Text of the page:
When you think about Buffalo, ask yourself who we are, and who we want to be. Those are the questions that Griffin Jones is asking. Griffin is the guy who continually poses the questions about our past, as they relate to our future.
Right now, as I type this, I’m hanging out in NYC. I just spent the entire day scoping out various neighborhoods – Madison Square, Chelsea, SoHo, Greenwich Village, Upper East Side, and Midtown. It was a great day. We walked part of the High Line, which was very touristy. We shopped in SoHo – all my favorite go-to stores are gone, replaced with super pricy and highly recognizable names. We walked all over the city, on the watch for the day’s fashions, before realizing that spotting a glamorous outfit was far and few between. The only thing that we really found far above Buffalo was the food – the restaurants. But then again there are so many options that I suppose there is a seriously unfair advantage that a city like NYC has over Buffalo. As for NYC, the fashion appears to have has fallen off a bit, the architecture is still as stunning as ever, anything remotely quirky and cool is disappearing and heading to Bushwick, and even Bushwick is becoming trendy and touristy.
NYC has been changing since day one. Now it’s changing faster and faster than ever. Then again, 8.5 million people live in NYC, and appear to be mostly happy if they can afford it. If they can’t afford it? Or if they aren’t happy with the changes? Then what?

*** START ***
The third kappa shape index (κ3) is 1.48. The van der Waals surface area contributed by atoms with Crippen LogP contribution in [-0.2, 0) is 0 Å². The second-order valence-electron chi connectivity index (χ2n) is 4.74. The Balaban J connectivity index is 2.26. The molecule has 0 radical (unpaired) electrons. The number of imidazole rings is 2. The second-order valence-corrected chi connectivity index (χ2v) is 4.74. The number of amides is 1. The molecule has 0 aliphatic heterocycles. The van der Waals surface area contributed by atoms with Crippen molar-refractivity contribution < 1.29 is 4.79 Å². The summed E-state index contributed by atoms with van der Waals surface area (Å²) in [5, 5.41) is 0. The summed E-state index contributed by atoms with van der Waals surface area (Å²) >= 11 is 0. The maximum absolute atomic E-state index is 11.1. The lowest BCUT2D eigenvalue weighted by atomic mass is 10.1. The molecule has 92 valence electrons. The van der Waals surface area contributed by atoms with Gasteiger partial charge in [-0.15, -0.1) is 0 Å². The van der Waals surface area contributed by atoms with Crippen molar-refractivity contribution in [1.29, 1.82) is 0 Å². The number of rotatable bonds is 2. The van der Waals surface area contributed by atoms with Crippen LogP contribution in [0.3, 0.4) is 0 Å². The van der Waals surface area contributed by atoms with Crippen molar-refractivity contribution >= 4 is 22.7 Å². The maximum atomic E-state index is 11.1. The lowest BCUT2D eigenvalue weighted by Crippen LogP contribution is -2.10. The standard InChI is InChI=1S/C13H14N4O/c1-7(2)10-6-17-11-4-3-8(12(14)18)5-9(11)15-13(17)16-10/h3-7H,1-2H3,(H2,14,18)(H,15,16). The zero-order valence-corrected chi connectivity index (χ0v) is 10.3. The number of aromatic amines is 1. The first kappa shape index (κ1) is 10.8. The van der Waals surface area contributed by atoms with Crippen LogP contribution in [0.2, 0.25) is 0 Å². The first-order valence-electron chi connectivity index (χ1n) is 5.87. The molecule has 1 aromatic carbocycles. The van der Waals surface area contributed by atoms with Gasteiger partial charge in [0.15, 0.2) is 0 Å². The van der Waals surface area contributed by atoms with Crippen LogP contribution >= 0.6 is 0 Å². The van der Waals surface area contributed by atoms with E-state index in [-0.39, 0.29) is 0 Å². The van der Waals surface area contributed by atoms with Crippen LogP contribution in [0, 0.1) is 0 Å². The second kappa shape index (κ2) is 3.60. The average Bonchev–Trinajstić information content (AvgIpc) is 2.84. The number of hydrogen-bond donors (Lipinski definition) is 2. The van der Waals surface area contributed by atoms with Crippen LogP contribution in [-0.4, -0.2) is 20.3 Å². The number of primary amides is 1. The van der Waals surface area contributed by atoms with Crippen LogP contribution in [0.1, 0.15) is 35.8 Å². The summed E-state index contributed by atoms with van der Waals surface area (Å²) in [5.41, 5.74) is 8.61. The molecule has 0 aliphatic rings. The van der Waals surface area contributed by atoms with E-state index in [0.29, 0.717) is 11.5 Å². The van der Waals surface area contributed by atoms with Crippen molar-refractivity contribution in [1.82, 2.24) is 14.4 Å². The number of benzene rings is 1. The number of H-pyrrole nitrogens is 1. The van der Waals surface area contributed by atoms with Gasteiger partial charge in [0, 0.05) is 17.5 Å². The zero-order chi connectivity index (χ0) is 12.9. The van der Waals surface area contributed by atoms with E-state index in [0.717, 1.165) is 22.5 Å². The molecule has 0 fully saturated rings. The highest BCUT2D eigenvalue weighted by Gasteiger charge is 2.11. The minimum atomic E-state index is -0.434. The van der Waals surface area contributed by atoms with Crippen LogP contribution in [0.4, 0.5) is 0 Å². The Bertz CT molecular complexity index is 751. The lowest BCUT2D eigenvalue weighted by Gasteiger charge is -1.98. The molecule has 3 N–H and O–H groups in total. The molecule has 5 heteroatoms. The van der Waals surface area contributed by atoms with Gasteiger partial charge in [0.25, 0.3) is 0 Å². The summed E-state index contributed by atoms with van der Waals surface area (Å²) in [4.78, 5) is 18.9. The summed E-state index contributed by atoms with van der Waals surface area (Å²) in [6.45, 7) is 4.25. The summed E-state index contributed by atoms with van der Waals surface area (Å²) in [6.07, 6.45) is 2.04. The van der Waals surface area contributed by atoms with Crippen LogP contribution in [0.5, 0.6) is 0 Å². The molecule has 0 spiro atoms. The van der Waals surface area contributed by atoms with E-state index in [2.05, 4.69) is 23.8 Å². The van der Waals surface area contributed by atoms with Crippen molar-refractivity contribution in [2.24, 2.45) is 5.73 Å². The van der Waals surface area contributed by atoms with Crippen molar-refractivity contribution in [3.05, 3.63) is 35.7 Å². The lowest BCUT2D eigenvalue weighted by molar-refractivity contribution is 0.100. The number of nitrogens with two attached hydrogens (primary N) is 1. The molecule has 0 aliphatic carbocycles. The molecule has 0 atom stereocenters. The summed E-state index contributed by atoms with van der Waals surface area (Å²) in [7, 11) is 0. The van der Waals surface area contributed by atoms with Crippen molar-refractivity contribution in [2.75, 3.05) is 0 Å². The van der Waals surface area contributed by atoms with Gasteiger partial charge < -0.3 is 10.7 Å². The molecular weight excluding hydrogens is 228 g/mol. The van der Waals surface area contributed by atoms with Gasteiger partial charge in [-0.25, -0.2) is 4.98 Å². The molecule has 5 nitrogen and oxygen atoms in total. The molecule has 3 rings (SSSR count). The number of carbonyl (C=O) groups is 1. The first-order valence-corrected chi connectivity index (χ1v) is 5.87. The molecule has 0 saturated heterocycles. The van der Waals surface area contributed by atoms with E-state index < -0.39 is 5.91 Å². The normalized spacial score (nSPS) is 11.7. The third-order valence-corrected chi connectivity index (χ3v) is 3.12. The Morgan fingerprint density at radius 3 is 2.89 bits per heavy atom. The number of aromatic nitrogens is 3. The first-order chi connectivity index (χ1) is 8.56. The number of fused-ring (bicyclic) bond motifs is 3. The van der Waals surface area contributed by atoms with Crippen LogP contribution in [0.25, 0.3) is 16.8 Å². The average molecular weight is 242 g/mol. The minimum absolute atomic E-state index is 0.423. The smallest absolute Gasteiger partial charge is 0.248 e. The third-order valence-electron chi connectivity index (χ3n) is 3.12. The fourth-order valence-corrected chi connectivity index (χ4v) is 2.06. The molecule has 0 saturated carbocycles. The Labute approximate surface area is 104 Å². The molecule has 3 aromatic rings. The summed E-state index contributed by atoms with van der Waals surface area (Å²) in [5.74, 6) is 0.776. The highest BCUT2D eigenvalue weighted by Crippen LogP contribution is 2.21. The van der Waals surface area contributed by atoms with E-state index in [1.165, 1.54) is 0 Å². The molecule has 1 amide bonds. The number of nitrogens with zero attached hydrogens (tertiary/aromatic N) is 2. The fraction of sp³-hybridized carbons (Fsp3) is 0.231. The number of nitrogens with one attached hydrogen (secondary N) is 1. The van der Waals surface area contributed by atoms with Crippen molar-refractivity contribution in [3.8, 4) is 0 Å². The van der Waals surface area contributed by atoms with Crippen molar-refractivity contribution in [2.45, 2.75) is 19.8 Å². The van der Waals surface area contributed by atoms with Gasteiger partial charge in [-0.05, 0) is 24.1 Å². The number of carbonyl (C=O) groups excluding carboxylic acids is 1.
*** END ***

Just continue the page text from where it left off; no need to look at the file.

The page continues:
Cities change, for better or for worse. Buffalo is changing relatively quickly. Obviously we are nowhere close to becoming a city like NYC (for better or for worse). But with the influx of refugees, the renewal of Downtown, the enhancements along the waterfront, and even some disillusioned NYC folks relocating to Buffalo, we should be prepared to accept the fact that this city is heading for some changes, like it or not.
Getting back to Griffin, he’s interested in hearing about what Buffalonians feel about the state of the city. How do we like where we are. Where do we want to be? Do we like our Rust Belt grit, or are we eventually going to shed it like snake skin? Do we want to have trendier neighborhoods? Do we want to retain the family friendly atmosphere of Larkinville? Will developers change the face of Elmwood and Hertel, as they have posed?
Griffin’s latest video is more about the changes that the refugee communities bring to Buffalo. For me, this is just one part of the question that he poses.
I’m happy that certain things in Buffalo are changing. No matter what happens, I hope we remember that we are unique to our own brand, and as we adapt to the present, our refugee and immigrant communities help keep our general MO down to earth.